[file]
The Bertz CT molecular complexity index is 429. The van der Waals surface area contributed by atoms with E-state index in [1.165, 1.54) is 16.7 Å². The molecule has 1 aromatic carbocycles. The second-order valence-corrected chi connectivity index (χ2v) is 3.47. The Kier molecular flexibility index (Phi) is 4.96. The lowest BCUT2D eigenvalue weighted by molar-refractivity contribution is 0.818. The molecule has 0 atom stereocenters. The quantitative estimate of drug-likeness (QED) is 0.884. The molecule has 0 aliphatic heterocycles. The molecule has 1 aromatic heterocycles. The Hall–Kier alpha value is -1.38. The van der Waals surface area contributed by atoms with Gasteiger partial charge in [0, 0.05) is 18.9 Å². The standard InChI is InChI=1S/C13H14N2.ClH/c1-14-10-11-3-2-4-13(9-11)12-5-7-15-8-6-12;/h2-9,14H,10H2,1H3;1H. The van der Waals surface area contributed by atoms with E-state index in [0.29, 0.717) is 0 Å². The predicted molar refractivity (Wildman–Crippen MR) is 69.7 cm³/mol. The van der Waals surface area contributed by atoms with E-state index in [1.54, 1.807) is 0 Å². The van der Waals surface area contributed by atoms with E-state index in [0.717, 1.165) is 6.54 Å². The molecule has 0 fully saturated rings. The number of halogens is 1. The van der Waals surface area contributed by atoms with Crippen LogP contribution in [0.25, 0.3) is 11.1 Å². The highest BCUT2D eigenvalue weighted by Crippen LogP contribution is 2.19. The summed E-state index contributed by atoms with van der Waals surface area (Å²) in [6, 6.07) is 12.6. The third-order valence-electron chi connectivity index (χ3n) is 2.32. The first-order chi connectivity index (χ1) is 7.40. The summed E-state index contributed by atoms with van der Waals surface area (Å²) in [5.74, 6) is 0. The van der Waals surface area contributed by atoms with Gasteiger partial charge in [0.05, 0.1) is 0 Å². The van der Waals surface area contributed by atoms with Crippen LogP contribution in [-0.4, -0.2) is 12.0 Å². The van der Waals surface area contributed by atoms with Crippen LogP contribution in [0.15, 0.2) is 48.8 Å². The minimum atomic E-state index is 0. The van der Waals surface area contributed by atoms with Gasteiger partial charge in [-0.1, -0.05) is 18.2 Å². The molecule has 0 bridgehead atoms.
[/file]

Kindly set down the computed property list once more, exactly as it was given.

The Bertz CT molecular complexity index is 429. The van der Waals surface area contributed by atoms with E-state index in [1.165, 1.54) is 16.7 Å². The molecule has 1 aromatic carbocycles. The second-order valence-corrected chi connectivity index (χ2v) is 3.47. The Kier molecular flexibility index (Phi) is 4.96. The lowest BCUT2D eigenvalue weighted by molar-refractivity contribution is 0.818. The molecule has 0 atom stereocenters. The quantitative estimate of drug-likeness (QED) is 0.884. The molecule has 0 aliphatic heterocycles. The molecule has 1 aromatic heterocycles. The Hall–Kier alpha value is -1.38. The van der Waals surface area contributed by atoms with Gasteiger partial charge in [0, 0.05) is 18.9 Å². The standard InChI is InChI=1S/C13H14N2.ClH/c1-14-10-11-3-2-4-13(9-11)12-5-7-15-8-6-12;/h2-9,14H,10H2,1H3;1H. The van der Waals surface area contributed by atoms with E-state index in [0.29, 0.717) is 0 Å². The predicted molar refractivity (Wildman–Crippen MR) is 69.7 cm³/mol. The van der Waals surface area contributed by atoms with E-state index in [1.54, 1.807) is 0 Å². The van der Waals surface area contributed by atoms with E-state index in [0.717, 1.165) is 6.54 Å². The molecule has 0 fully saturated rings. The number of halogens is 1. The van der Waals surface area contributed by atoms with Crippen LogP contribution in [0.25, 0.3) is 11.1 Å². The highest BCUT2D eigenvalue weighted by Crippen LogP contribution is 2.19. The summed E-state index contributed by atoms with van der Waals surface area (Å²) in [6, 6.07) is 12.6. The third-order valence-electron chi connectivity index (χ3n) is 2.32. The first-order chi connectivity index (χ1) is 7.40. The summed E-state index contributed by atoms with van der Waals surface area (Å²) in [5.74, 6) is 0. The van der Waals surface area contributed by atoms with Gasteiger partial charge in [0.05, 0.1) is 0 Å². The van der Waals surface area contributed by atoms with Crippen LogP contribution in [-0.4, -0.2) is 12.0 Å². The van der Waals surface area contributed by atoms with Crippen LogP contribution in [0.15, 0.2) is 48.8 Å². The minimum atomic E-state index is 0. The van der Waals surface area contributed by atoms with Gasteiger partial charge in [-0.1, -0.05) is 18.2 Å². The molecule has 0 bridgehead atoms.